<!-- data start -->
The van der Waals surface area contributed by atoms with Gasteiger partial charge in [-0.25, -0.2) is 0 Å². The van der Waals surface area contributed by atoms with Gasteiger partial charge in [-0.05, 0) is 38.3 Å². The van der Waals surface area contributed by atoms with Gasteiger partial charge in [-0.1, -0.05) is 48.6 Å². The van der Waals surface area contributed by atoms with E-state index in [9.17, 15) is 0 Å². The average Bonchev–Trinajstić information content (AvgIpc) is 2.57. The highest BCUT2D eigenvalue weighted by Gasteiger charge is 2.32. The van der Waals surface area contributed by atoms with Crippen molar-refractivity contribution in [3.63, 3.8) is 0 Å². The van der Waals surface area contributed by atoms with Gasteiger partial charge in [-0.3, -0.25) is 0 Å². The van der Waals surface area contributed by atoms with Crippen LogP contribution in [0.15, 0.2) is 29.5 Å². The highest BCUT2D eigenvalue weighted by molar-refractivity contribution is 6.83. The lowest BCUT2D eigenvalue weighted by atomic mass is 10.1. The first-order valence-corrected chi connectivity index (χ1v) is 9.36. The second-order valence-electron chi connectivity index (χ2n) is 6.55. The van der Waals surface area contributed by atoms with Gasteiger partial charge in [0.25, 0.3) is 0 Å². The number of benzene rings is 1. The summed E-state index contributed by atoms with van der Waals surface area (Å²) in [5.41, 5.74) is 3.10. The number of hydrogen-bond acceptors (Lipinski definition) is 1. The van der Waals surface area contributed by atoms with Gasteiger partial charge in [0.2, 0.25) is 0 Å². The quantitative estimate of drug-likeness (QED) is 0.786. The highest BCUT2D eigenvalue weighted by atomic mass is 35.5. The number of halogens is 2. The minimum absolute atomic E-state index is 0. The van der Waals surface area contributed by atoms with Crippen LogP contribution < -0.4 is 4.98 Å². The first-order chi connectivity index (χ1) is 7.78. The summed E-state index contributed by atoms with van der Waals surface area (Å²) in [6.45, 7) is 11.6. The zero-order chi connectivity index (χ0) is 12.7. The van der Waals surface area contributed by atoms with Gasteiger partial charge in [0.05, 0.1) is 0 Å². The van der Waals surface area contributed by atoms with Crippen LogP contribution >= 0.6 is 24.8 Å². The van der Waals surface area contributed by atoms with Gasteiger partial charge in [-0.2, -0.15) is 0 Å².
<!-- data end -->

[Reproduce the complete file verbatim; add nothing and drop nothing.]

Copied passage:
The van der Waals surface area contributed by atoms with Gasteiger partial charge in [-0.25, -0.2) is 0 Å². The van der Waals surface area contributed by atoms with Gasteiger partial charge in [-0.05, 0) is 38.3 Å². The van der Waals surface area contributed by atoms with Gasteiger partial charge in [-0.1, -0.05) is 48.6 Å². The van der Waals surface area contributed by atoms with E-state index in [9.17, 15) is 0 Å². The average Bonchev–Trinajstić information content (AvgIpc) is 2.57. The highest BCUT2D eigenvalue weighted by Gasteiger charge is 2.32. The van der Waals surface area contributed by atoms with Crippen molar-refractivity contribution in [3.63, 3.8) is 0 Å². The van der Waals surface area contributed by atoms with Gasteiger partial charge in [-0.3, -0.25) is 0 Å². The van der Waals surface area contributed by atoms with Crippen LogP contribution in [0.15, 0.2) is 29.5 Å². The highest BCUT2D eigenvalue weighted by molar-refractivity contribution is 6.83. The lowest BCUT2D eigenvalue weighted by atomic mass is 10.1. The first-order valence-corrected chi connectivity index (χ1v) is 9.36. The second-order valence-electron chi connectivity index (χ2n) is 6.55. The van der Waals surface area contributed by atoms with Gasteiger partial charge in [0.25, 0.3) is 0 Å². The number of benzene rings is 1. The summed E-state index contributed by atoms with van der Waals surface area (Å²) in [5.41, 5.74) is 3.10. The number of hydrogen-bond acceptors (Lipinski definition) is 1. The van der Waals surface area contributed by atoms with Gasteiger partial charge in [0.2, 0.25) is 0 Å². The quantitative estimate of drug-likeness (QED) is 0.786. The highest BCUT2D eigenvalue weighted by atomic mass is 35.5. The number of halogens is 2. The minimum absolute atomic E-state index is 0. The van der Waals surface area contributed by atoms with Crippen LogP contribution < -0.4 is 4.98 Å². The first-order chi connectivity index (χ1) is 7.78. The summed E-state index contributed by atoms with van der Waals surface area (Å²) in [6.45, 7) is 11.6. The zero-order chi connectivity index (χ0) is 12.7. The van der Waals surface area contributed by atoms with Gasteiger partial charge in [0.05, 0.1) is 0 Å². The van der Waals surface area contributed by atoms with Crippen LogP contribution >= 0.6 is 24.8 Å². The van der Waals surface area contributed by atoms with Gasteiger partial charge in [-0.2, -0.15) is 0 Å².